Because I’ve been reading King Billy is a Gentleman, the first title in the short story collection.  Its narrator is a boy who grew up in a village outside Manchester.  His father disappeared and was replaced by a lodger. The lodger was an engineer, with prospects, who moved them to a better house.

‘You must never tell anyone we are not married,’ my mother said, blithe in her double life.’

In the memoir, Mantel writes:

My mother stops going out to the shops.  Only my godmother comes and goes between our house and Bankbottom.  The children at school question me about our living arrangements, who sleeps in what bed.  I don’t understand why they want to know but I don’t tell them anything.

There are other parallels we could trace in these two works, but I’ll leave those for you to discover.  What interests me now, is to think about how the short story might have evolved from the memoir, and whether we can learn something to apply to our own work.

You might argue that Mantel has just incorporated some of her memories into a story.  I’ve not asked her, so I can’t swear to this, but reading the story reminded me of an exercise that’s an old favourite of mine. I call it the What if…’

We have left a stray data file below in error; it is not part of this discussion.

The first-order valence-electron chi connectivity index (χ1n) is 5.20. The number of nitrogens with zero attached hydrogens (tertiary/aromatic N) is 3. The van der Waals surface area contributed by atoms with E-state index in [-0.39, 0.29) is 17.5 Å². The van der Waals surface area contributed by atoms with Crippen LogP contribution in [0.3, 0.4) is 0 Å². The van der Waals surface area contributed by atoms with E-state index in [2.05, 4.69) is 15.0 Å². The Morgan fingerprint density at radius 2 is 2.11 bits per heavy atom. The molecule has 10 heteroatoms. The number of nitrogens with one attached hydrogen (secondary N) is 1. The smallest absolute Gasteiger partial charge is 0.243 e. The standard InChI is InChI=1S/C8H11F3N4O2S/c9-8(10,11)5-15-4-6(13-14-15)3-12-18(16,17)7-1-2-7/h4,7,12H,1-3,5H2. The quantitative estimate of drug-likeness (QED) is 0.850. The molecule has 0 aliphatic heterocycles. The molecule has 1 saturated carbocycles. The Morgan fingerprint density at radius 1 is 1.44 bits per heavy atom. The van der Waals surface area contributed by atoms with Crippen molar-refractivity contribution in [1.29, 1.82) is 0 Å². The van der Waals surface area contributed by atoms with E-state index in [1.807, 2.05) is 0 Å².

Think back to the earliest years of your life, and list some of the events that stand out in your memory.  Concentrate on one.  Close your eyes and try to recall as many details as possible about that time:  what you saw, thought, touched, tasted, heard and felt.  Who else was there?  What did they look like?  What did they do?

Now write it down.  Hopefully, as you write, new memories will occur to you. Try to cover at least one side of lined A4.

Read it to yourself.

Now put that page aside and ask yourself, ‘What if I’d been born the opposite gender?’

Re-imagine that event you’ve written about with this alternative you as the central character.  The ‘real’ memory is already pinned to the page, so you’re free to embellish it now.

Begin to write about what happens to this ‘alternative-you’, in the first person.

In case you think this is just another of those daft parlour game type exercises, here’s an excerpt from an introduction in Mantel’s story collection:

In her memoir she explains how, after her strange childhood, she came to be childless herself, and how the children who never saw the light have trailed her through the years and become part of her life and her fiction.

It’s not always easy, inventing people.  Sure, you can pluck a name out of the air, or stick a pin in a directory, but then you’ll need to fill it out.  Central characters, we mostly agree, should be rounded.  Which does not mean we’re thinking in pounds or kilos, of course.

Characters need an inner life. They need thoughts, ideas and emotions.  The reader should believe that characters exist beyond the boundaries of the page, that they have a past and future, as well as a present.  That’s quite a challenge.

So why not give yourself a head-start, and use what you know?rounding out characters